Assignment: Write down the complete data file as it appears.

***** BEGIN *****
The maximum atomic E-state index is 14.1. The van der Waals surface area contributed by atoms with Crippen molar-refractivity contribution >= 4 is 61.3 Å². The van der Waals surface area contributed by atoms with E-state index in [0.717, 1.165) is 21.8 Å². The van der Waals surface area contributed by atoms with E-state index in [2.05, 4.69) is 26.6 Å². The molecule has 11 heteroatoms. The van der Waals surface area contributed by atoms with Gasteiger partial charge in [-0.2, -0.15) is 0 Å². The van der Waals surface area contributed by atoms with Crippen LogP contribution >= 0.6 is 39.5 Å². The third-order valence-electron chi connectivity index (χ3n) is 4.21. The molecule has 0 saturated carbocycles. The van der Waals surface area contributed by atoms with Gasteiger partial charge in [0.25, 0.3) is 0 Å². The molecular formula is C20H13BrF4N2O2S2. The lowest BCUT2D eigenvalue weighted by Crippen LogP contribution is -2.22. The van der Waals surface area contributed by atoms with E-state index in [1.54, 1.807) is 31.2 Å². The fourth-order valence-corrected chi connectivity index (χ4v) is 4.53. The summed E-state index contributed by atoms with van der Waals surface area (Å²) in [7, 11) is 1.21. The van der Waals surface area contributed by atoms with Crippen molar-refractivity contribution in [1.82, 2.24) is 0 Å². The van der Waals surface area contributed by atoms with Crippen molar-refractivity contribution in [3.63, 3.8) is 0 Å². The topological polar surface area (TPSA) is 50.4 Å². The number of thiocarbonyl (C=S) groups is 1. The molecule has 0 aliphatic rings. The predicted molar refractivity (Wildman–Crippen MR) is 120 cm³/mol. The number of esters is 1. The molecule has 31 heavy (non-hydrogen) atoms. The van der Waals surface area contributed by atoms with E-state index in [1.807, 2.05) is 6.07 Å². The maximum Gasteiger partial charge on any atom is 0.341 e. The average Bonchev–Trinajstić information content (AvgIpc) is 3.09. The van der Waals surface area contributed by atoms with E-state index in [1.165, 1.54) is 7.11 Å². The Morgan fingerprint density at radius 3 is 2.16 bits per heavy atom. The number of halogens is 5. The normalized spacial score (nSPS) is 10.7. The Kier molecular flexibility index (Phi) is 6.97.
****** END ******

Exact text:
The maximum atomic E-state index is 14.1. The van der Waals surface area contributed by atoms with Crippen molar-refractivity contribution >= 4 is 61.3 Å². The van der Waals surface area contributed by atoms with E-state index in [0.717, 1.165) is 21.8 Å². The van der Waals surface area contributed by atoms with E-state index in [2.05, 4.69) is 26.6 Å². The molecule has 11 heteroatoms. The van der Waals surface area contributed by atoms with Gasteiger partial charge in [-0.2, -0.15) is 0 Å². The van der Waals surface area contributed by atoms with Crippen LogP contribution >= 0.6 is 39.5 Å². The third-order valence-electron chi connectivity index (χ3n) is 4.21. The molecule has 0 saturated carbocycles. The van der Waals surface area contributed by atoms with Gasteiger partial charge in [0.25, 0.3) is 0 Å². The molecular formula is C20H13BrF4N2O2S2. The lowest BCUT2D eigenvalue weighted by Crippen LogP contribution is -2.22. The van der Waals surface area contributed by atoms with E-state index in [1.54, 1.807) is 31.2 Å². The fourth-order valence-corrected chi connectivity index (χ4v) is 4.53. The summed E-state index contributed by atoms with van der Waals surface area (Å²) in [7, 11) is 1.21. The van der Waals surface area contributed by atoms with Crippen molar-refractivity contribution in [1.82, 2.24) is 0 Å². The van der Waals surface area contributed by atoms with Crippen molar-refractivity contribution in [3.63, 3.8) is 0 Å². The topological polar surface area (TPSA) is 50.4 Å². The number of thiocarbonyl (C=S) groups is 1. The molecule has 0 aliphatic rings. The predicted molar refractivity (Wildman–Crippen MR) is 120 cm³/mol. The number of esters is 1. The molecule has 31 heavy (non-hydrogen) atoms. The van der Waals surface area contributed by atoms with E-state index in [1.807, 2.05) is 6.07 Å². The maximum Gasteiger partial charge on any atom is 0.341 e. The average Bonchev–Trinajstić information content (AvgIpc) is 3.09. The van der Waals surface area contributed by atoms with E-state index in [1.165, 1.54) is 7.11 Å². The Morgan fingerprint density at radius 3 is 2.16 bits per heavy atom. The number of halogens is 5. The normalized spacial score (nSPS) is 10.7. The Kier molecular flexibility index (Phi) is 6.97.